Metroid Prime 2: Echoes, on the other hand, is not nearly as good as the first in the series. The enemies are palette swaps of Metroid Prime enemies (despite taking place on another planet, Aether); the map layout is uninspired, with recurring map patterns shared between entirely unrelated zones (e.g. a swamp and a fortress); the puzzles are uninspired, with some clearly being the result of bored level designers; and the difficulty of “Normal” mode is about as hard as “Hard” mode from the first game, for no good reason. To add insult to injury, the plot of the second game pulls a minor Matrix by making the plot of the first game seem dumber in retrospect. Basically, unless you’re a completionist or you’re looking for a “master quest” version of the first game, Echoes is not a high recommendation.
I haven’t yet played Metroid Prime 3: Corruption, but the plot sounds even worse than Echoes while the gameplay sounds rather fun. I intend to buy a Wii plus Metroid Prime: Trilogy at some point, as I’ve finally made peace with the plot direction.
It’s still one of the best RTS games out there, even though it’s over a decade old. A band of humans, ejected from Earth-controlled space as criminals and/or political malcontents, find their own interplanetary squabbles interrupted by the sudden appearance of two alien races: the violent, insectoid Zerg and the enigmatic, humanoid Protoss. The game is famous for its multiplayer, which is still being competitively played to this day (especially in South Korea).
I never played the first two Warcraft games, but I enjoyed this one immensely. The gameplay isn’t quite up to the elegance of StarCraft (four races makes it harder to balance), but the storyline is very engrossing.
A very quirky game. Like the Legend of Zelda series, it’s sort of a hybrid between an adventure game and an isometric RPG. However, the gameplay itself is deliberately humorous and very unconventional — your primary weapon is an ancient tribal yo-yo, and you solve puzzles by jumping on special floor tiles over expanses of lethal water. Just as you think the game can’t get any weirder, a sudden plot twist comes out of nowhere for chapters 7 and 8.
The game is classic Nintendo at its best. For instance, one of the materials that comes with the game, attached to the user’s manual, is a yellow letter from Dr. J, the protagonist’s recently missing archaeologist uncle. By all appearances, the letter is nearly useless, except as an introduction to the plot. However, at a memorable point in Chapter 4, Dr. J’s assistant tells you that your uncle, knowing that he was likely to be kidnapped, is carrying a transmitter and sent you the radio frequency. When you dip the actual letter in water, as instructed, it reveals the hidden message, allowing you to continue the game. (Hint for those who lost the letter or are playing in emulation: it’s 747 MHz.)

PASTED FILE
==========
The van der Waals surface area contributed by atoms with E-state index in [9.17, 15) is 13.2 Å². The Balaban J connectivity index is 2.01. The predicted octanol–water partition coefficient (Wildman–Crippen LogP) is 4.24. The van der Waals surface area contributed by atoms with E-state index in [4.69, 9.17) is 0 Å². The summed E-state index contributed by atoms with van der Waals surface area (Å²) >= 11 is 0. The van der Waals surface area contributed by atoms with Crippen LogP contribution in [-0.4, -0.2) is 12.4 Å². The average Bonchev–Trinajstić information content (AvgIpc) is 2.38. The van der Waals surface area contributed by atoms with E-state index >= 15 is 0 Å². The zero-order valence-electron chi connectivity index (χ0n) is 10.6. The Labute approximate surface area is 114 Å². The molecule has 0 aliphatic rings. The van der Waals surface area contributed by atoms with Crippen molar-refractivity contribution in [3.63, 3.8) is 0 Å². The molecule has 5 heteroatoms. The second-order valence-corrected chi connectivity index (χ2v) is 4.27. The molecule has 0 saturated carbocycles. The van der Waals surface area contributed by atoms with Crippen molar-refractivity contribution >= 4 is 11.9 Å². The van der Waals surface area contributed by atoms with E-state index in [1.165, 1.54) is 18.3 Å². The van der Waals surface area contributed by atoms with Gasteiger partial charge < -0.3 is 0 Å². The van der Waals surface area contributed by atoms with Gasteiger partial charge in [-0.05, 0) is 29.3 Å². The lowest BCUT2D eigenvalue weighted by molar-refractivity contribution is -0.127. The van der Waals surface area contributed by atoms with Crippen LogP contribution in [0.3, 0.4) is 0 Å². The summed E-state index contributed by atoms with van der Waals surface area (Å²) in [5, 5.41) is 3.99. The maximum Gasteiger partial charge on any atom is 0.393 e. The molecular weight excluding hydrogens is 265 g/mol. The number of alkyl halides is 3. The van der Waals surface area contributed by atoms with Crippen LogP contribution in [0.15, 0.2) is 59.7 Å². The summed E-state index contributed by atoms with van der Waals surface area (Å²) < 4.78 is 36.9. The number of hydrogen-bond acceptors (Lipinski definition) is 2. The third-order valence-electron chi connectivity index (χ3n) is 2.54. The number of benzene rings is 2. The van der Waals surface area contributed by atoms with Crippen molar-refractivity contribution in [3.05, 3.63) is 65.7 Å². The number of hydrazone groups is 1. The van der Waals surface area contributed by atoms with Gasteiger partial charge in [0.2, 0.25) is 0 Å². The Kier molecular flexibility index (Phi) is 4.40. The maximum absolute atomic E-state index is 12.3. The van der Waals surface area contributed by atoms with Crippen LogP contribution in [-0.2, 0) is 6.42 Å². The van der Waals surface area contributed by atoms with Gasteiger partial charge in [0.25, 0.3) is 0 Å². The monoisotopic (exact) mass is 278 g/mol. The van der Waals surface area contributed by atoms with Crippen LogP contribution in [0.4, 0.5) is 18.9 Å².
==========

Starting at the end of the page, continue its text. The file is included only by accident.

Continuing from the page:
A shockingly fun game. It blends some classical RPG gameplay elements (e.g. a world map and a separate battle arena) with some traditional Mario elements (e.g. jumping on enemies). But not in the way you’d expect, oh no. The actual combat is turn-based and requires more strategizing than dexterity; instead, you actually jump on or whack at enemies on the world map, of all places, which can give you a freebie “surprise” round at the start of the battle. Add the “badge” system to that, and you get an RPG with a surprisingly intelligent combat system.
Besides the actual combat mechanics, the strong point of the game is the humor. The jokes are very strongly postmodern, with lots of self-referential jokes (e.g. an NPC in one town is playing the same Paper Mario game on his own GameCube at home, giving you tantalizing but spoiler-free hints about the ending) and meta-breaking humor (e.g. crows that, when they think no one else is around, discuss geopolitical events and environmental issues from the player’s Real World). Goombella is, by far, my favorite character, as she’s constantly making meta-referential jokes that poke at the game itself. Whenever the game doesn’t really make much sense, such as the party walking around on the Moon with no space suits, Goombella is the one who comments on how, by all rights, it ought to be impossible.
The Mass Effect trilogy is one of the best-written AAA games out there. Since I first played the trilogy in early 2015, I’ve become obsessed with it. It’s cemented itself as one of my favorite games. I got so excited about it that I started writing fanfiction on AO3 and wrote a primer for those who haven’t played the games.
It’s the only MMORPG that I’ll give the time of day to. Used to be fun, but the quality peaked with the Wrath of the Lich King expansion back in 2008. I kept playing through Mists of Pandaria, but Cataclysm permanently removed the relatively timeless vanilla content and replaced it with heavily dated Cataclysm story tie-ins.
When I quit, I had a Level 90 Tauren Druid and a Level 85 Tauren Hunter, both on the Deathwing (US) server.